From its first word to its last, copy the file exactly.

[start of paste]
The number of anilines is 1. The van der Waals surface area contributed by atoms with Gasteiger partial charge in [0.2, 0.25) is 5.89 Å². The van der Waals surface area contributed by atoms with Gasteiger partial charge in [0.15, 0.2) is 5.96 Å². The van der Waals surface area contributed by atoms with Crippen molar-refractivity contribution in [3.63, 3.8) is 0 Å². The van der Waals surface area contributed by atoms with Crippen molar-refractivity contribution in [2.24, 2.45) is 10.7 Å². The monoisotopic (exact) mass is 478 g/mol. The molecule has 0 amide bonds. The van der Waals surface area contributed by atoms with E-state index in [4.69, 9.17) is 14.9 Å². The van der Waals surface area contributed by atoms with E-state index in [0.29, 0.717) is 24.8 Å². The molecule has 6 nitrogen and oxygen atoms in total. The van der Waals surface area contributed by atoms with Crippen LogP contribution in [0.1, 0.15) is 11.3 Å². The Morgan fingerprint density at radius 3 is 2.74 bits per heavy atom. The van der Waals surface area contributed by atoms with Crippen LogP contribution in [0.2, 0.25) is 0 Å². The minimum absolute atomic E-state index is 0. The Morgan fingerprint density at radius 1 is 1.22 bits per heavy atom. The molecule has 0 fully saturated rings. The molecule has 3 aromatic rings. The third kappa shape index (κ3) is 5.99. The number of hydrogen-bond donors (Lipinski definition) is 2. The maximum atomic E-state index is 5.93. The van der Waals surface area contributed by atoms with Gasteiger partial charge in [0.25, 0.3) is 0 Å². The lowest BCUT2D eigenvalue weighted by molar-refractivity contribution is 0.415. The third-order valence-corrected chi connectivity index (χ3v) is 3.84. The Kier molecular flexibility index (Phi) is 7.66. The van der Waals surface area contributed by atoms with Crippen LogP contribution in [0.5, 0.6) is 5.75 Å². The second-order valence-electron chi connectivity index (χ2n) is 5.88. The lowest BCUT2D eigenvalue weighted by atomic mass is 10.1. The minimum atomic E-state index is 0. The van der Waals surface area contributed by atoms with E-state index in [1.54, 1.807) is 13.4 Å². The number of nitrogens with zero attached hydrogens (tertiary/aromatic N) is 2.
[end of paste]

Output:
The number of anilines is 1. The van der Waals surface area contributed by atoms with Gasteiger partial charge in [0.2, 0.25) is 5.89 Å². The van der Waals surface area contributed by atoms with Gasteiger partial charge in [0.15, 0.2) is 5.96 Å². The van der Waals surface area contributed by atoms with Crippen molar-refractivity contribution in [3.63, 3.8) is 0 Å². The van der Waals surface area contributed by atoms with Crippen molar-refractivity contribution in [2.24, 2.45) is 10.7 Å². The monoisotopic (exact) mass is 478 g/mol. The molecule has 0 amide bonds. The van der Waals surface area contributed by atoms with E-state index in [4.69, 9.17) is 14.9 Å². The van der Waals surface area contributed by atoms with E-state index in [0.29, 0.717) is 24.8 Å². The molecule has 6 nitrogen and oxygen atoms in total. The van der Waals surface area contributed by atoms with Crippen LogP contribution in [0.1, 0.15) is 11.3 Å². The Morgan fingerprint density at radius 3 is 2.74 bits per heavy atom. The van der Waals surface area contributed by atoms with Crippen LogP contribution in [0.2, 0.25) is 0 Å². The minimum absolute atomic E-state index is 0. The Morgan fingerprint density at radius 1 is 1.22 bits per heavy atom. The molecule has 0 fully saturated rings. The molecule has 3 aromatic rings. The third kappa shape index (κ3) is 5.99. The number of hydrogen-bond donors (Lipinski definition) is 2. The maximum atomic E-state index is 5.93. The van der Waals surface area contributed by atoms with Gasteiger partial charge in [0.25, 0.3) is 0 Å². The lowest BCUT2D eigenvalue weighted by molar-refractivity contribution is 0.415. The third-order valence-corrected chi connectivity index (χ3v) is 3.84. The Kier molecular flexibility index (Phi) is 7.66. The van der Waals surface area contributed by atoms with Crippen LogP contribution in [0.5, 0.6) is 5.75 Å². The second-order valence-electron chi connectivity index (χ2n) is 5.88. The lowest BCUT2D eigenvalue weighted by atomic mass is 10.1. The minimum atomic E-state index is 0. The van der Waals surface area contributed by atoms with E-state index in [1.54, 1.807) is 13.4 Å². The number of nitrogens with zero attached hydrogens (tertiary/aromatic N) is 2.